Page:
Why You Need a Debriefing. Yes You.

Why, Not How
This will be about why debriefings are needed, not how to offer them. There are some great trainings on debriefing out there. Such a skill set requires more than a mere blog entry.

Debriefing gets a bit of a negative rap. Too often I hear people say they do not need a debriefing because they are doing “fine” as in they have no major “emotional problems” or  life crises to deal with.

Debriefings are not only for those who are struggling. Everyone needs to be debriefed – and regularly. Everyone. Regularly. Including yourself. 

Here are some reasons we all need regular debriefings:

The Accumulative Effect
It was a major “aha” moment when the dynamic of accumulation was introduced to me. Often we think in terms of a major life event, for example, a traumatic event like a coup or car accident, which causes us to need debriefing help. Indeed, those sorts of traumatic events do require prompt debriefing. But I have come to learn that the normal experiences of life can accumulate in our internal worlds.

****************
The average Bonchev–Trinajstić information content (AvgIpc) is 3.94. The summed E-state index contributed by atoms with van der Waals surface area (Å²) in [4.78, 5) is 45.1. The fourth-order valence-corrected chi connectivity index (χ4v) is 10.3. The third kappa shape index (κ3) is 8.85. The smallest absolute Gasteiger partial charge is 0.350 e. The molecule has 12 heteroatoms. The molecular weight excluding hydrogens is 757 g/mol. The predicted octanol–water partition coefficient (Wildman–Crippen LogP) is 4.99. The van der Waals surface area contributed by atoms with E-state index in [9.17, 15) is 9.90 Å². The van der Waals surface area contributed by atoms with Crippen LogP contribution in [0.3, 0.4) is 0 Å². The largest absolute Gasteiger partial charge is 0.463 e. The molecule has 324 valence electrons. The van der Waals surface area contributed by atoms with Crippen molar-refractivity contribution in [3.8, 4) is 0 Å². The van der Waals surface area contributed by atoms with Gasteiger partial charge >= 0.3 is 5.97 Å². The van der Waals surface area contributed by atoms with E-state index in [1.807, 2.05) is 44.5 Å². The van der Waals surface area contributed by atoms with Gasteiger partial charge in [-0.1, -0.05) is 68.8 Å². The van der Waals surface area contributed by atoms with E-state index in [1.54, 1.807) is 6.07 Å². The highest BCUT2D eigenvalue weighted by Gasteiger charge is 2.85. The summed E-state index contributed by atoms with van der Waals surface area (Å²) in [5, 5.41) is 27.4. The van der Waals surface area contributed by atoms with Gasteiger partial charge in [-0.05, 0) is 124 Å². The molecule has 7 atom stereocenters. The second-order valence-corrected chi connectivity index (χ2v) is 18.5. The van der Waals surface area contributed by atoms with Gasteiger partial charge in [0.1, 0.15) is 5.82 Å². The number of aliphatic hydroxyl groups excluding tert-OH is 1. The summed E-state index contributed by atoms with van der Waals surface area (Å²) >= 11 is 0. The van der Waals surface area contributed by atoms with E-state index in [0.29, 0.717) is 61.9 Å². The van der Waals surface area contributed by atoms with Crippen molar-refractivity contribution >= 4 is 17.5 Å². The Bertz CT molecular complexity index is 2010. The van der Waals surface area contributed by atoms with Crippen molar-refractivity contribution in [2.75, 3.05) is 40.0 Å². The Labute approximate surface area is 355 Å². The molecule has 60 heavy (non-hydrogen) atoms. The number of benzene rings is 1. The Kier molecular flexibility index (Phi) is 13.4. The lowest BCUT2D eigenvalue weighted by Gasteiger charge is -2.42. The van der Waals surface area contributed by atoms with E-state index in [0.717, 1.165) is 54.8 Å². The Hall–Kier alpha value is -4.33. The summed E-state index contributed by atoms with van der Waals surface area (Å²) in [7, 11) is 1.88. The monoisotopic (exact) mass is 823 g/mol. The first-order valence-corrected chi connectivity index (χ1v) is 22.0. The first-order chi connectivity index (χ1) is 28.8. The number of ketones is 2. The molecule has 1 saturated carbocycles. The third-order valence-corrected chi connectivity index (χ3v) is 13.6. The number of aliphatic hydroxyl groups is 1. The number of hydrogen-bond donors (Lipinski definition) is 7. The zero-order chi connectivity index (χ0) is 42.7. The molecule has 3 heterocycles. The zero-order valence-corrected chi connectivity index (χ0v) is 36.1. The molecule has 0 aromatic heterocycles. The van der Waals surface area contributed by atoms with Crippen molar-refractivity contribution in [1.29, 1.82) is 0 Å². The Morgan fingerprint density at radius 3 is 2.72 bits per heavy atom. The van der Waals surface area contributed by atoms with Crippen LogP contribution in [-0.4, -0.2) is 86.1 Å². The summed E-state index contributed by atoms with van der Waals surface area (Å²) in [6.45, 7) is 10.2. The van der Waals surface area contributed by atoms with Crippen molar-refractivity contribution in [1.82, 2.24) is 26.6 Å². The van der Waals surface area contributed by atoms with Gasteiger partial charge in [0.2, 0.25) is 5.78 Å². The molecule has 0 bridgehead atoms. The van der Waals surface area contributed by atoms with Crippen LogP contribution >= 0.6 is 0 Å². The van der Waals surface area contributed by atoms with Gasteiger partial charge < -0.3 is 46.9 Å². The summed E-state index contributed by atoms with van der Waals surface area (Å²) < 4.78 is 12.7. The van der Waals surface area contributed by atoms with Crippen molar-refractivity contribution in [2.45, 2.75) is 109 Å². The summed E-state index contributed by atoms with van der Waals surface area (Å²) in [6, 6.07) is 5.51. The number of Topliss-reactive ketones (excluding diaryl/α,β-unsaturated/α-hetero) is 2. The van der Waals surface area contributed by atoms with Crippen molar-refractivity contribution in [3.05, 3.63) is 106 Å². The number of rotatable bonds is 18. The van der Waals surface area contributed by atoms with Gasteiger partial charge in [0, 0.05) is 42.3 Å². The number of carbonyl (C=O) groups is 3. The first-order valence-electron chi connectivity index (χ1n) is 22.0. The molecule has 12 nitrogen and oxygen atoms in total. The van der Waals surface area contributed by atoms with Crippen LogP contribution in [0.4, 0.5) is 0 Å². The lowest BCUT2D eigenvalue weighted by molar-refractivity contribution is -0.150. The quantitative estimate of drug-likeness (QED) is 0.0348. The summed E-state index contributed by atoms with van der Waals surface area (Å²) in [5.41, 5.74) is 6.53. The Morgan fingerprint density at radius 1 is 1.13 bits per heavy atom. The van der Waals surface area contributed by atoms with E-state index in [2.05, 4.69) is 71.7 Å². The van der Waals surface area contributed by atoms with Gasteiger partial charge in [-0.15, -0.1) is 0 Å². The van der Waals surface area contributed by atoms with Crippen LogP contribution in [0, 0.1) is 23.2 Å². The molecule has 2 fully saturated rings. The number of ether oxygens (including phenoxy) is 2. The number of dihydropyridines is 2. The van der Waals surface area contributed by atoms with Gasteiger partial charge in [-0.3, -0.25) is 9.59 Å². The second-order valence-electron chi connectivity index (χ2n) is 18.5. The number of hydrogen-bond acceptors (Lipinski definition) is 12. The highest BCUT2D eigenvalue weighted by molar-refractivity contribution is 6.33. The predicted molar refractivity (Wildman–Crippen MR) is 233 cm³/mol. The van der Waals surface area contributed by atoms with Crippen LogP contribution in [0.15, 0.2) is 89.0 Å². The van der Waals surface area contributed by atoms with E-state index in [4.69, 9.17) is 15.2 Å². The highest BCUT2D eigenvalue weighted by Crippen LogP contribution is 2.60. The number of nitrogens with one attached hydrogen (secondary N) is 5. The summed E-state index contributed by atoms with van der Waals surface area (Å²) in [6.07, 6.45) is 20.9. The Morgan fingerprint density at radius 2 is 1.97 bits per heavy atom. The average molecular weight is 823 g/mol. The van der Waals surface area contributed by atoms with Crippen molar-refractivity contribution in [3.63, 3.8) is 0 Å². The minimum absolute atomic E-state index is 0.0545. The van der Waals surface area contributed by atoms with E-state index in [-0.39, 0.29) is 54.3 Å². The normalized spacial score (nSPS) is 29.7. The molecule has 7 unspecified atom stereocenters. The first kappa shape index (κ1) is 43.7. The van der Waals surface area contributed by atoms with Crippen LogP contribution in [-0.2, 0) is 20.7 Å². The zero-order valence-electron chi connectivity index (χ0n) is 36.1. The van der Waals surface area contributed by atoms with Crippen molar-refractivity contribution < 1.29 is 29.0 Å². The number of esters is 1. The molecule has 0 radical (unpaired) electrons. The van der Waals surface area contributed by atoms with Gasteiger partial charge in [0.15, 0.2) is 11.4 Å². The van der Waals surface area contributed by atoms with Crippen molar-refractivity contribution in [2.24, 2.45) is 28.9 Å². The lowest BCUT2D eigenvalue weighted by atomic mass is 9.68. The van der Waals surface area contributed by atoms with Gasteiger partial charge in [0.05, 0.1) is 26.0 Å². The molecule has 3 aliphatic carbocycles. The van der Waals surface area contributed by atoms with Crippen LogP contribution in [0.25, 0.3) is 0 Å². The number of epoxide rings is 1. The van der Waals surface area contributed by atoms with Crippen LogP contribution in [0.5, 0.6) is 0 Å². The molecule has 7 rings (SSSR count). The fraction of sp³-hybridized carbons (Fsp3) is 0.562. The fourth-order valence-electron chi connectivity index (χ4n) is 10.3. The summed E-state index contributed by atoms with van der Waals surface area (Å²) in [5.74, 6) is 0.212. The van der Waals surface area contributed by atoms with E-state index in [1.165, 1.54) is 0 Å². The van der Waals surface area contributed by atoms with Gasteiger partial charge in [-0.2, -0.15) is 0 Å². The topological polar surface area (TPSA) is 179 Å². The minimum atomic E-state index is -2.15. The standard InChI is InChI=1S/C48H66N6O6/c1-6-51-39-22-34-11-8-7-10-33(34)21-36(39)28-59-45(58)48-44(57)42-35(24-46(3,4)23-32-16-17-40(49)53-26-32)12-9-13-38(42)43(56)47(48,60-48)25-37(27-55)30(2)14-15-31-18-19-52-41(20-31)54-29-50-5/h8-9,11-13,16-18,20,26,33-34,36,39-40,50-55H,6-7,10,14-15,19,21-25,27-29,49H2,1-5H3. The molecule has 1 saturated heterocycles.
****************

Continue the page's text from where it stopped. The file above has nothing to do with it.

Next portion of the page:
Even with a slow drip, the cup eventually fills to overflowing. Stress, loss, ungrieved losses (if a loss is not named and recognized, it cannot be grieved), and other life events all pile up in our lives and internal worlds. Each such event has a definitive impact on us and that impact accumulates. A regular debriefing affords us the opportunity to prevent accumulation. And it allows us to start anew, with a fresh start for the next chapter.